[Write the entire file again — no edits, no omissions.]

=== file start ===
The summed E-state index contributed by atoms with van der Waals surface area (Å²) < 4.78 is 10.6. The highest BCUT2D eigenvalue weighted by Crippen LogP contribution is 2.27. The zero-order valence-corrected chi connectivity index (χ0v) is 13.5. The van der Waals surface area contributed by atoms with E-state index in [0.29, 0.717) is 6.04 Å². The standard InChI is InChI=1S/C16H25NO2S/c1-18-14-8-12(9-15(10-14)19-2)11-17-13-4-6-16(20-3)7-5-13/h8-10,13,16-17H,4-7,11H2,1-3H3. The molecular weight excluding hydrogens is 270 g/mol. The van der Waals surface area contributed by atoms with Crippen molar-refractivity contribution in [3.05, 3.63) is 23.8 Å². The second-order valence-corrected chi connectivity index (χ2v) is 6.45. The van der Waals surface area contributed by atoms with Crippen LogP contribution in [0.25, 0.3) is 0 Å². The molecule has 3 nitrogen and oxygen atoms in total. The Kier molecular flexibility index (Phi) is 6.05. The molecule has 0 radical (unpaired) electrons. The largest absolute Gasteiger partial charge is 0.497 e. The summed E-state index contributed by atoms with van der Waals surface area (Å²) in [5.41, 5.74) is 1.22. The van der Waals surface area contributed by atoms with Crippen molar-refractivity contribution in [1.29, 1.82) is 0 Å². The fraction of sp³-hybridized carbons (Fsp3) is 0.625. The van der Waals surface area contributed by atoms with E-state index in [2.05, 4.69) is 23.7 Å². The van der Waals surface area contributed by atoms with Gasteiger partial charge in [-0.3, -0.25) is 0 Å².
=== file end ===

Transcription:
The summed E-state index contributed by atoms with van der Waals surface area (Å²) < 4.78 is 10.6. The highest BCUT2D eigenvalue weighted by Crippen LogP contribution is 2.27. The zero-order valence-corrected chi connectivity index (χ0v) is 13.5. The van der Waals surface area contributed by atoms with E-state index in [0.29, 0.717) is 6.04 Å². The standard InChI is InChI=1S/C16H25NO2S/c1-18-14-8-12(9-15(10-14)19-2)11-17-13-4-6-16(20-3)7-5-13/h8-10,13,16-17H,4-7,11H2,1-3H3. The molecular weight excluding hydrogens is 270 g/mol. The van der Waals surface area contributed by atoms with Crippen molar-refractivity contribution in [3.05, 3.63) is 23.8 Å². The second-order valence-corrected chi connectivity index (χ2v) is 6.45. The van der Waals surface area contributed by atoms with Crippen LogP contribution in [0.25, 0.3) is 0 Å². The molecule has 3 nitrogen and oxygen atoms in total. The Kier molecular flexibility index (Phi) is 6.05. The molecule has 0 radical (unpaired) electrons. The largest absolute Gasteiger partial charge is 0.497 e. The summed E-state index contributed by atoms with van der Waals surface area (Å²) in [5.41, 5.74) is 1.22. The van der Waals surface area contributed by atoms with Crippen molar-refractivity contribution in [1.29, 1.82) is 0 Å². The fraction of sp³-hybridized carbons (Fsp3) is 0.625. The van der Waals surface area contributed by atoms with E-state index in [2.05, 4.69) is 23.7 Å². The van der Waals surface area contributed by atoms with Gasteiger partial charge in [-0.3, -0.25) is 0 Å².